The fact that nutrients are derived from the food you seems like common knowledge, right? Just to overview: once you eat, the digestive enzymes and gut bacteria get to work inside the body to break down the food into molecules that travel through the bloodstream, which then provide nourishment to our bodies. Nutrients like proteins, vitamins, carbohydrates, and minerals get absorbed through the intestinal wall, while harmful substances are kept out. However, nutrient absorption levels vary and can even be affected by various health conditions. Not being able to absorb enough nutrition from food over a prolonged period causes nutrient deficiencies and it can also lead to other health issues.
The key to maximizing nutrient absorption in your body often lies in what and how you eat, and the overall state of your gut system. Here are a few simple, easy-to-do tips to help get most out of the food you eat.
1. Eat fresh and local.
Eating organic whole foods is all the rage now, and there are several benefits to eating food that is not laced with pesticide or synthetic additives. But if you are looking to optimize the number of minerals and vitamins you get from your food, consider opting for locally-produced produce that has been recently plucked. A University of California study says that fruits and vegetables tend to lose their nutrients soon after harvest. (1) While growing your own produce may not always be a viable option, buying from farmers markets can be great value for this reason. As an added bonus, fresh produce tastes way more delicious than those week-old items found in local grocery stores.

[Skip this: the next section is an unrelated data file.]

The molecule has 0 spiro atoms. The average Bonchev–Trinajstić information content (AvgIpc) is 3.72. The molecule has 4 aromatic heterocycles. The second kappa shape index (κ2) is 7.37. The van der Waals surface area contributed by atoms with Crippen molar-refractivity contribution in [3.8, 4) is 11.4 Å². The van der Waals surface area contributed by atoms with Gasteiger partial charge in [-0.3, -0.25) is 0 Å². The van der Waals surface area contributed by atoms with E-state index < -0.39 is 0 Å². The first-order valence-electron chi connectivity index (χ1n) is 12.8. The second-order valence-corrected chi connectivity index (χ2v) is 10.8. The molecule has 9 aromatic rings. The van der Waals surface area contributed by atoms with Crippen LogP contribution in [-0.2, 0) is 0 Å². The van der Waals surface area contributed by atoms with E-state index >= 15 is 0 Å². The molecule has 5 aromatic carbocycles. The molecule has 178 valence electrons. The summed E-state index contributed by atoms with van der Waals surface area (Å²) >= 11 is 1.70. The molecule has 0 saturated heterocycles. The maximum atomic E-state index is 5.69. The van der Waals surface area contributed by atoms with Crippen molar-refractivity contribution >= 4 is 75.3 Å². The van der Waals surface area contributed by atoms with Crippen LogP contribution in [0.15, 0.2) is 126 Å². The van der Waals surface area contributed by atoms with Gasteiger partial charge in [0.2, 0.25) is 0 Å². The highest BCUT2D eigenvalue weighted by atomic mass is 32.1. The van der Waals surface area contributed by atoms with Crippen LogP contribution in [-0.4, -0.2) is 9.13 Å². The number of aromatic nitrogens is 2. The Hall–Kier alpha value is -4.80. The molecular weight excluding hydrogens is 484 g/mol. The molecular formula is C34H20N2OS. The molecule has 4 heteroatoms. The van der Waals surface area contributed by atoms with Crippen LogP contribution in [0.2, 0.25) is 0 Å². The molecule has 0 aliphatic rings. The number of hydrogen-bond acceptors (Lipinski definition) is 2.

2. Eat slower.
There are a hundred tasks to complete every day (as moms, we totally get it!), and a leisurely meal doesn’t often happen with a busy schedule. However, gulping down your meal means that you are probably not chewing your food properly, which can stand in the way of proper nutrient absorption. The process of chewing activates enzymes in the saliva of your mouth that aid in digestion. Chewing also makes the food easy to digest so you can get the maximum benefit out of the food you eat. Eating slowly can also help with portion control, which is an added benefit if you are trying to promote weight loss.
3. Add healthy fats to your meals.
Eating a healthy diet does not mean that you do away with fats altogether. Instead, it’s important to include healthy fats in every meal, since fat-soluble vitamins A, K, E, and D require these dietary fats to get absorbed into the bloodstream from the upper small intestine. Choose monounsaturated fats found in avocados, seeds, and nuts as well as unsaturated ones present in flaxseeds and fish for enhanced nutrient absorption. Another simple change is to switch to olive oil for cooking and to dress salads.
4. Learn the right food pairings.
Just choosing the correct food combinations can ensure a balanced diet that provides high nourishment to your body. For example, pairing tomatoes with olive oil is a great combination because the healthy fats unlock the nutrients present in tomatoes and boosts their absorption.